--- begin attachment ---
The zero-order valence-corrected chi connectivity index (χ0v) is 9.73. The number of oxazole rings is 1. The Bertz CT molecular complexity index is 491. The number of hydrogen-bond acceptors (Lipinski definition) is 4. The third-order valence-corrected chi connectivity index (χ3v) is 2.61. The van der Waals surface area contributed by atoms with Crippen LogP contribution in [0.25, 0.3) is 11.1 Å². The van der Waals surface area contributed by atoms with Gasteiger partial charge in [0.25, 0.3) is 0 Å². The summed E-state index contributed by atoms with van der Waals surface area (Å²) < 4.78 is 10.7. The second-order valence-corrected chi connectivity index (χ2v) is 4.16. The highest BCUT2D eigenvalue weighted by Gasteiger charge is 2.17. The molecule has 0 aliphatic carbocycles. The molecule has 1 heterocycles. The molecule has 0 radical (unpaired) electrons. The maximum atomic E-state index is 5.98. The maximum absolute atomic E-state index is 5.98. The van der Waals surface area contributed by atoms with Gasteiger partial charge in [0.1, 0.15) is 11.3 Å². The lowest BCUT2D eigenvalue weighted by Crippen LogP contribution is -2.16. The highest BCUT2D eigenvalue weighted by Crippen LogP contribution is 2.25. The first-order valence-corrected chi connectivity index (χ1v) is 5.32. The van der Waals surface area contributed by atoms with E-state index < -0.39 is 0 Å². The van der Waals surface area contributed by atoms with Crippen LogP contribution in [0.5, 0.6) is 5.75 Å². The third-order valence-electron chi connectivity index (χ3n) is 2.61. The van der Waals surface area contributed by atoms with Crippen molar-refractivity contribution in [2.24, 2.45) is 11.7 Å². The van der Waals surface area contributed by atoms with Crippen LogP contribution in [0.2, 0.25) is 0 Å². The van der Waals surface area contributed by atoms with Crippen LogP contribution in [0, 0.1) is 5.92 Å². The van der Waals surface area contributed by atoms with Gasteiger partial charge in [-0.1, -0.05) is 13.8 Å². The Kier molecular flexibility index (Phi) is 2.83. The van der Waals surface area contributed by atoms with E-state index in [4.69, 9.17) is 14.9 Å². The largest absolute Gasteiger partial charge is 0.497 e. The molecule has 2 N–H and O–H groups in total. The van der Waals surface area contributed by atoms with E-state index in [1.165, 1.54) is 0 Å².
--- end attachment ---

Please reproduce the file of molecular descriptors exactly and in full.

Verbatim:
The zero-order valence-corrected chi connectivity index (χ0v) is 9.73. The number of oxazole rings is 1. The Bertz CT molecular complexity index is 491. The number of hydrogen-bond acceptors (Lipinski definition) is 4. The third-order valence-corrected chi connectivity index (χ3v) is 2.61. The van der Waals surface area contributed by atoms with Crippen LogP contribution in [0.25, 0.3) is 11.1 Å². The van der Waals surface area contributed by atoms with Gasteiger partial charge in [0.25, 0.3) is 0 Å². The summed E-state index contributed by atoms with van der Waals surface area (Å²) < 4.78 is 10.7. The second-order valence-corrected chi connectivity index (χ2v) is 4.16. The highest BCUT2D eigenvalue weighted by Gasteiger charge is 2.17. The molecule has 0 aliphatic carbocycles. The molecule has 1 heterocycles. The molecule has 0 radical (unpaired) electrons. The maximum atomic E-state index is 5.98. The maximum absolute atomic E-state index is 5.98. The van der Waals surface area contributed by atoms with Gasteiger partial charge in [0.1, 0.15) is 11.3 Å². The lowest BCUT2D eigenvalue weighted by Crippen LogP contribution is -2.16. The highest BCUT2D eigenvalue weighted by Crippen LogP contribution is 2.25. The first-order valence-corrected chi connectivity index (χ1v) is 5.32. The van der Waals surface area contributed by atoms with E-state index < -0.39 is 0 Å². The van der Waals surface area contributed by atoms with Crippen LogP contribution in [0.5, 0.6) is 5.75 Å². The third-order valence-electron chi connectivity index (χ3n) is 2.61. The van der Waals surface area contributed by atoms with Crippen molar-refractivity contribution in [2.24, 2.45) is 11.7 Å². The van der Waals surface area contributed by atoms with Crippen LogP contribution in [0.2, 0.25) is 0 Å². The van der Waals surface area contributed by atoms with Crippen LogP contribution in [0, 0.1) is 5.92 Å². The van der Waals surface area contributed by atoms with Gasteiger partial charge in [-0.1, -0.05) is 13.8 Å². The Kier molecular flexibility index (Phi) is 2.83. The van der Waals surface area contributed by atoms with E-state index in [4.69, 9.17) is 14.9 Å². The largest absolute Gasteiger partial charge is 0.497 e. The molecule has 2 N–H and O–H groups in total. The van der Waals surface area contributed by atoms with E-state index in [1.165, 1.54) is 0 Å².